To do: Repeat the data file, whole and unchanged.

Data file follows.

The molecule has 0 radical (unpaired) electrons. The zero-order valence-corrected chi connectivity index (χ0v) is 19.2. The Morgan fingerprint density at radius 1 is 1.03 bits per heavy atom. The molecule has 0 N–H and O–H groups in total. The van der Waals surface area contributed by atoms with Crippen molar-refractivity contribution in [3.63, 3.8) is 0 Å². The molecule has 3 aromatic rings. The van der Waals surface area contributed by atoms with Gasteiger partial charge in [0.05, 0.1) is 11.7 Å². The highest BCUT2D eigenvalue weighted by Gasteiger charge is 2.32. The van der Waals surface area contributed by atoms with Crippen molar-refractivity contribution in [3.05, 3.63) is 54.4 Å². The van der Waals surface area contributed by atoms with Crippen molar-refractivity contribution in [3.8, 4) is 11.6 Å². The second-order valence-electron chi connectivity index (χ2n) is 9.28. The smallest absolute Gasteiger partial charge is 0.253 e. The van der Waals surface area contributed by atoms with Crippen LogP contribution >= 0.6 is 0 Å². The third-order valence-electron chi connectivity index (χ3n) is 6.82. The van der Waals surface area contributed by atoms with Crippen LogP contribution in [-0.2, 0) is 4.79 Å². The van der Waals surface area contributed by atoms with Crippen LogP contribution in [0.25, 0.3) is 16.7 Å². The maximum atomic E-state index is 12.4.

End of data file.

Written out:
The molecule has 0 radical (unpaired) electrons. The zero-order valence-corrected chi connectivity index (χ0v) is 19.2. The Morgan fingerprint density at radius 1 is 1.03 bits per heavy atom. The molecule has 0 N–H and O–H groups in total. The van der Waals surface area contributed by atoms with Crippen molar-refractivity contribution in [3.63, 3.8) is 0 Å². The molecule has 3 aromatic rings. The van der Waals surface area contributed by atoms with Gasteiger partial charge in [0.05, 0.1) is 11.7 Å². The highest BCUT2D eigenvalue weighted by Gasteiger charge is 2.32. The van der Waals surface area contributed by atoms with Crippen molar-refractivity contribution in [3.05, 3.63) is 54.4 Å². The van der Waals surface area contributed by atoms with Crippen molar-refractivity contribution in [3.8, 4) is 11.6 Å². The second-order valence-electron chi connectivity index (χ2n) is 9.28. The smallest absolute Gasteiger partial charge is 0.253 e. The van der Waals surface area contributed by atoms with Crippen LogP contribution >= 0.6 is 0 Å². The third-order valence-electron chi connectivity index (χ3n) is 6.82. The van der Waals surface area contributed by atoms with Crippen LogP contribution in [-0.2, 0) is 4.79 Å². The van der Waals surface area contributed by atoms with Crippen LogP contribution in [0.25, 0.3) is 16.7 Å². The maximum atomic E-state index is 12.4.